A search, not for meaning, but for beauty

A friend recently asked me “Are you now a theist”. And as always, when confronted with any such deep questions, I stuttered, stammered and changed the subject. This also incidentally explains why I’m a sparkling conversationalist.

This came at the same time I sat through Tharai Thappatai, a recent Tamil movie which featured an excerpt from Thiruvaasagamwhich moved me beyond measure. Do listen to it, if that’s all you gain from reading this.

A google search revealed that this experience is not unusual and rather a common occurrence, for திருவாசகத்துக்கு உருகார் ஒரு வாசகத்திற்கும் உருகார், meaning “One whose heart is not melted by Thiruvasagam cannot be melted by any vasagam”.

The prelude to the composition of the Thiruvaasagam is equally intriguing. Also since this is just a rehash of notes from various places in the internet, the veracity of the following must be taken with a pinch of salt. But let’s believe and persevere.

The poet, Manickkavaasagar, was in the employ of a Pandya king Varaguna in the eighth century thereabouts. Not as a poet, but in the capacity of an administrator on whom the Raja had great faith. So much so that once the Raja gave him a great deal of gold coins  and sent him on a mission to buy horses to fortify the cavalry.

Manickkavaasagar obediently proceeded to do so and headed towards the east from Madurai, halting at Thiruperundhurai.

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Now whom should he meet but the Lord Shiva, in the guise of a brahmin seated under a tree chanting hymns. Overpowered, Manickkavaasagar listened in bliss to the Lord, had a gyaanoodhayam (i.e. light bulb moment), forgot about the horses and spent the money building temples in Thiruperundhurai.

The Raja was puzzled at the non-appearance of his trusted aide, let alone the expected horses and promptly issued a polite summons to which the busy poet replied saying “Wait a month”. This capricious behavior, as expected, enraged the Raja and after a horse-less month, he sent an angrier note commanding Manickkavaasagar to return at once and explain his appalling behavior. As you can guess, there was a lot more drama fueled by Shiva’s playful antics and after jackals turning into horses and back into jackals and floods in the Vaigai, the Raja finally realized he had been admonishing the Lord himself and promptly released Manickkavasagar, whom he had been keeping in prison and begged forgiveness. Also if the internet is to be believed, became a staunch Shaivaite though his father and grand father were Vaishnavaites.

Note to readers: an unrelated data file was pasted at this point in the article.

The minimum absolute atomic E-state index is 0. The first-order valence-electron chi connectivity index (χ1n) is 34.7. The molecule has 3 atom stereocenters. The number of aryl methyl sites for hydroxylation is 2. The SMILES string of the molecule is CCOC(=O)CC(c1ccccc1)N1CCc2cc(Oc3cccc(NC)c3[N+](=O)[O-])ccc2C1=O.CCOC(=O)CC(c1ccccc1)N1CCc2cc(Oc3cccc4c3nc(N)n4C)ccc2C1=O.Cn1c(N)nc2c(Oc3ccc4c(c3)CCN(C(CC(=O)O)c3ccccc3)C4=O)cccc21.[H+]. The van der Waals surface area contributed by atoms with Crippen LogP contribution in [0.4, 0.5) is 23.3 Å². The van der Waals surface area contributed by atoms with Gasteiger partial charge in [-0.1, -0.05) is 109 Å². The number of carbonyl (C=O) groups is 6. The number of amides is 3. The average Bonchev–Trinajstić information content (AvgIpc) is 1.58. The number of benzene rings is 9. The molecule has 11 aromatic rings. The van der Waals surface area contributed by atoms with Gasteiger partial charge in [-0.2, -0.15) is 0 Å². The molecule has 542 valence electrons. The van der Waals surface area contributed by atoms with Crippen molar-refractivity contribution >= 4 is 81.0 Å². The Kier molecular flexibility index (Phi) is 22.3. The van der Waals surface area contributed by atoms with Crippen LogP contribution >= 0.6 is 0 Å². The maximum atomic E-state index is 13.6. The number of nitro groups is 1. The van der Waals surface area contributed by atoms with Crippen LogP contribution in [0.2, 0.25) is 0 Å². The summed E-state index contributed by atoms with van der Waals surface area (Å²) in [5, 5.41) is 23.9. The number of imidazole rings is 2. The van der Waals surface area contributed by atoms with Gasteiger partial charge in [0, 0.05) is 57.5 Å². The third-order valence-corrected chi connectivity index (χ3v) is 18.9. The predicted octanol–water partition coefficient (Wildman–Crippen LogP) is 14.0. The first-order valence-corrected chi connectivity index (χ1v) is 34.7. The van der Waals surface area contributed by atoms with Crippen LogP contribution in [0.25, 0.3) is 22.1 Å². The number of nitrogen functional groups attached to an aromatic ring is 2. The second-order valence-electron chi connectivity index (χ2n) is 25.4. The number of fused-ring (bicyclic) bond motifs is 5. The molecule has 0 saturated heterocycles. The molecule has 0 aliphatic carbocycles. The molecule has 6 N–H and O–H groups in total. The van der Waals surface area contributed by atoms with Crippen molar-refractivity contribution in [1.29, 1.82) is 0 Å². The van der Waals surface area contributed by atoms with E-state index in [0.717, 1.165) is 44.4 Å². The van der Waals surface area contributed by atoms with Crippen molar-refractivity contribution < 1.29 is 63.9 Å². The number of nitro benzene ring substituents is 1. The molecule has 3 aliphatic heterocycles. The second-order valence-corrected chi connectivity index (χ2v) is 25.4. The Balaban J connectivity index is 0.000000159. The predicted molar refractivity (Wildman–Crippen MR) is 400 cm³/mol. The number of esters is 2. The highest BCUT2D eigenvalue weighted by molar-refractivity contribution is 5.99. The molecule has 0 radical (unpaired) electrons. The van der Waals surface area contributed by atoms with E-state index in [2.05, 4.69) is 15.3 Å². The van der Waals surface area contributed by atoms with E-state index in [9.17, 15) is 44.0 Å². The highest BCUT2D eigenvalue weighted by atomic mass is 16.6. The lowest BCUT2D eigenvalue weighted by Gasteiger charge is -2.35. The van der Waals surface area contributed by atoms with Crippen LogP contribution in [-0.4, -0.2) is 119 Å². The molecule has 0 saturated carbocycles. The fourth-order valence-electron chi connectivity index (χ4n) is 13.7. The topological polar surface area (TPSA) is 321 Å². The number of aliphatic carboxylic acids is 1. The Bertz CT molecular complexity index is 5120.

Manickkavaasagar, giving up his administrative post, went around Tamil Nadu visiting temples and singing the Thiruvaasagam and ended up at Chidambaram where once again, he bumped into Shiva, again in the guise of a Brahmin. The Lord very earnestly requested Manickkavaasagar to dictate to him the Thiruvaasagam so that he could learn it and proceeded to pen it down on palm leaves and then, as was the practice with him, disappeared. The palm leaves, which Shiva left lying at the door step of the Sabha were discovered and treasured, while Manickkavaasagar, merged with his master and left this earth, leaving not his body but a record of his journey behind, for us to peruse and marvel at.

And we should note that the poet was born as Vaathavurar, but titled Manickkavaasagar by the Lord since he gave us words as precious as rubies.

 

Wiki has this to say about Thiruvaasagam that “it discusses every phase of spiritual path from doubt and anguish to perfect understanding in Shiva, from earthly experience to teacher-disciple relationship and ultimately freedom from rebirth”. And for me, here begins an (extremely slow but hopefully steady) journey to read the Thiruvaasagam, in search, not for meaning, but for beauty. And also an earnest desire to see what made a man swerve from the world and forget his king and horses, and embrace the so called spiritual path.

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